• Napoleon said that "God is on the side of the big battalions." If Napoleon were applying to law school today, he would probably say that GOD IS ON THE SIDE OF THE HIGH LSAT SCORES.  
    • For the LSAT test, you may want to adopt the motto NO EFFORT TOO MUCH.
      At the age of 26, Constantin Carathodory, the scion of a powerful Greek family, gave up a promising career as an engineer to return to school and devote himself to the study of pure mathematics. His family, whose motto was No Effort Too Much, considered his plan foolishly romantic. He made significant contributions to several areas of mathematics including the calculus of variations and the theory of functions.   


    • Law schools Admission Committees first focus on the applicant's LSAT score and UGPA. On a typical undergraduate's application, these two factors are paramount. However, most law schools will tell you that the student's entire application is reviewed and considered. As a result, it would be to your advantage to supplement your curriculum with activities that demonstrate leadership, initiative, creativity, responsibility, analytical skills and research ability.
                University of California, Merced Law School Information  

      Law schools admission committees first focus in on the applicant's LSAT score and GPA. In many cases, these two factors alone, perhaps with a casual look at OTHER ADMISSION FACTORS, determine the admission decision. For other law school applicants, a more than cursory look at other admission factors may be necessary to determine the admission decision. Although it certainly happens that other admission factors may help an applicant overcome minor LSAT or GPA deficiencies, it is unlike that other factors will be able to overcome major LSAT or GPA deficiencies. Your primary focus should be on your LSAT score and GPA (probably in that order).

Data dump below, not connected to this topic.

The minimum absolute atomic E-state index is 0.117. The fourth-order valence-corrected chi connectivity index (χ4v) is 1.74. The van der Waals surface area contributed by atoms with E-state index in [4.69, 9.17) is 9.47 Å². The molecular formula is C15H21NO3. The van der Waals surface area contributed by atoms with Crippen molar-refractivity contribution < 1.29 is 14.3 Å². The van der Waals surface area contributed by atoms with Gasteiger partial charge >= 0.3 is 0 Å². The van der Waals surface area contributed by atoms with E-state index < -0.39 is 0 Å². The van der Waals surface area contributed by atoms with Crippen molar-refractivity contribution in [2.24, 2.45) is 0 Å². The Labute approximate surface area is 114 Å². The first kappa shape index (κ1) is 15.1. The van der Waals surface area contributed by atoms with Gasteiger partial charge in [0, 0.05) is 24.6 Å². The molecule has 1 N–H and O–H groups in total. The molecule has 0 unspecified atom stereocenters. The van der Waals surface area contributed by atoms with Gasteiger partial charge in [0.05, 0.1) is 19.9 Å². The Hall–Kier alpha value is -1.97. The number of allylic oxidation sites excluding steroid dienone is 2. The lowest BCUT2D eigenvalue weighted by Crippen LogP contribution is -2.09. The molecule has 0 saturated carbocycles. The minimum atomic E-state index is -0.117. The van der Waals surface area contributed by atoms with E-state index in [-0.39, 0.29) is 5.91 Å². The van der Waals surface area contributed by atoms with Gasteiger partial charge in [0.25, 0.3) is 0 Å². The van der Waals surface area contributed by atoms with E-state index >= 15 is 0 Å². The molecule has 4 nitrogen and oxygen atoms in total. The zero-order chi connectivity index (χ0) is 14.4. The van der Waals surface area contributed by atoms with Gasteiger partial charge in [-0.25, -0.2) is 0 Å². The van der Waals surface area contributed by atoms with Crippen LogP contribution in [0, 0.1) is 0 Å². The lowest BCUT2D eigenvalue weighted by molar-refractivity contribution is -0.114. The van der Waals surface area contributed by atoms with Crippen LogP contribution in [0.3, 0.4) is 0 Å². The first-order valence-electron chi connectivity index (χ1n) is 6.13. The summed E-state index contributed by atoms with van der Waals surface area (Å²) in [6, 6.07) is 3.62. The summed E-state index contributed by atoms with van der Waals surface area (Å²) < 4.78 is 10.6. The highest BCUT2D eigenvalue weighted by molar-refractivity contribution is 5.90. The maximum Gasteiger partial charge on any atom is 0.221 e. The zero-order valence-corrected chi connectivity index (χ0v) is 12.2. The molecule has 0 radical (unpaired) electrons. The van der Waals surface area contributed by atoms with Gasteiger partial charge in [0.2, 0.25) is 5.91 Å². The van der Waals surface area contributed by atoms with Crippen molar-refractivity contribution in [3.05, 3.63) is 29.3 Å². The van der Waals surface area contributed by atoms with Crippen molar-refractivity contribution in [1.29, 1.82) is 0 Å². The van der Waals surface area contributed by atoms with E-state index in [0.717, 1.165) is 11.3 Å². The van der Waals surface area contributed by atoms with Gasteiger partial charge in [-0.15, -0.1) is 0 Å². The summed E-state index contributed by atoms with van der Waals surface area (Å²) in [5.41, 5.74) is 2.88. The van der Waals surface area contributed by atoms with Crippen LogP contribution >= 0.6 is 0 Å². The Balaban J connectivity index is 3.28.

THE LSAT: A GREAT PREDICTOR OF LAW SCHOOL PERFORMANCE. "The LSAT is the only standardized measure that law schools have to predict law school performance. Every student's undergraduate record is different, even when students have the same major and attend the same undergraduate school. In fact, studies have shown that the LSAT is the best single predictor of first-year law school performance, while the best overall predictor of law school performance is a combination of the LSAT and undergraduate UGPA."
                University of Kentucky 

      AN ADDED BENEFIT OF PREPARING FOR THE LSAT. The LSAT involves thinking logically. Because of this, whether you go to law school or not, the material learned in studying for the LSAT will serve you well in life.



    • LSAT STATISTIC. For the 180 fully-accreditated law schools and the 7 provisionally-accredited law schools, we have that the average of the LSAT 25th percentile is 150.8 and the LSAT 75th percentile is 156.2. 
    • HOW SERIOUS IS THE LSAT. The LSAT test is much more difficult and involves more logical thinking than the SAT, GRE, or GMAT.